When India awoke to a ‘new dawn’ on 15 August 1947, a five-year-old boy, his siblings and parents found themselves on a platform at Calcutta’s Sealdah railway station. Penniless refugees from East Pakistan, the family, like lakhs of others, faced a dark future. Sixty-two years and one week later, the ‘boy’, now 77, stood under the arclights, hands on his chest, tearful and facing a packed house at Kolkata’s Rabindra Sadan, while the national anthem played on. Friday, 21 August, was Jogesh ‘wordless wonder’ Dutta’s last act on stage, bringing to an end a glorious, 53-year career that won him accolades and awards from across the globe. A pioneer in mime, he washed dishes at a tea stall, was a grocer’s assistant and worked at construction sites before finding his true calling.
“I was always a keen observer of people and their acts. As a teenager, I used to imitate people, and as word spread, I was invited to perform at colleges, office functions and private soirees. Meanwhile, I also did some acting on stage with a theatre group,” Dutta says.
The young Jogesh soon realised he had a wicked flair for imitation. “I didn’t know what mime was about then,” he says. While his inspiration was Charlie Chaplin, Jogesh keenly observed young couples snatching a few private moments on the banks of a lake in the city and started imitating them, much to the delight of his friends and associates. In 1956, he created his first real mime act—a lady dressing up in front of a mirror. The same year, he regaled spectators with this, in what was also his first stage mime performance, at Bally near Kolkata. “I started getting noticed and invites for shows from then on. The National Youth Festival in 1960 at Calcutta was the turning point,” he recalls. He wowed spectators at the festival and there was no looking back for him after that. “Invitations from all across the country, and then the world poured in since then,” says Dutta, relaxing in his well-appointed apartment at Ballygunge Circular Road in the city.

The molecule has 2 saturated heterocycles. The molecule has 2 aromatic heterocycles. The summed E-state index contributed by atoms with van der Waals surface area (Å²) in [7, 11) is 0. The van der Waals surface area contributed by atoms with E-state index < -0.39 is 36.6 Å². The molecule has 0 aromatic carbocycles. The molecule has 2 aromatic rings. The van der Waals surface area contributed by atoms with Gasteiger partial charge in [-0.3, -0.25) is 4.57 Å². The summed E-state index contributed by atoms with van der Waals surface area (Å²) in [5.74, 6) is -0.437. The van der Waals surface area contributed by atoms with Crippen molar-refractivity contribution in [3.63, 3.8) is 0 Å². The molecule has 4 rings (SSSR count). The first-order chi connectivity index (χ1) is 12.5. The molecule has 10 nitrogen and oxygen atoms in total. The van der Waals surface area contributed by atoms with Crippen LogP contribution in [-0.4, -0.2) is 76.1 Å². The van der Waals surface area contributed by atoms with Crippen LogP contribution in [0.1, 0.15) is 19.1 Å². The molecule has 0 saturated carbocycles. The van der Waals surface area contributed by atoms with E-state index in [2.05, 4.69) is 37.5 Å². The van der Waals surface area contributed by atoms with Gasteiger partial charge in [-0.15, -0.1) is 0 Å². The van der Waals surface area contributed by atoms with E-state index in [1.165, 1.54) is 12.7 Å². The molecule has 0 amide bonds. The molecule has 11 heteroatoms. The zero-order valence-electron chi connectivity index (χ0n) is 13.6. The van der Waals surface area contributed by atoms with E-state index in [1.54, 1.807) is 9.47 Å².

Dutta’s repertoire includes well over a hundred acts, most of them short and hilarious recreations of scenes from everyday life with a strong undercurrent of sympathy for the poor and underprivileged, with whom he still closely identifies. “I can never forget my early childhood and the difficulties we faced. We were very poor,” he says. Some of his most famous acts in the comic category are Haircutting Salon, Walking, Bus Passenger, A Naughty Boy and A Society Lady, while his sympathy for the underdog comes through in Unemployed Youth, The Old Servant and The Exploited Labour. A handful, like Long Live The Vietnamese, brought out his political leanings and concern for humanistic issues.
Jogesh founded his own troupe, Podaboli, in 1971 and started, with the help of the Bengal government, the Jogesh Mime Academy in 1975 to research, revive, train and propagate the 3,000-year-old art of Indian pantomime. The Films Division made a documentary on him in 14 Indian languages in 1983, followed by similar documentaries made by Germany, Britain and France. He received the Shiromani Purashkar in 1985 and the Sangeet Natak Akademi award in 1993.
Dutta’s final act was his hugely popular The Thief. “I’m old and can’t take the rigours of staging an act anymore. Mime shows require agility and swift physical movement and that’s becoming difficult for me,” he says. After his final show on Friday, Jogesh reappeared on stage, dressed in white shirt and trousers, and laid his wig and costume on the floor. Fittingly, the ‘poet of silence’ didn’t utter a word. But to those who clamoured for the show to go on, he assured that he would continue to teach mime. And thus, mime will live on.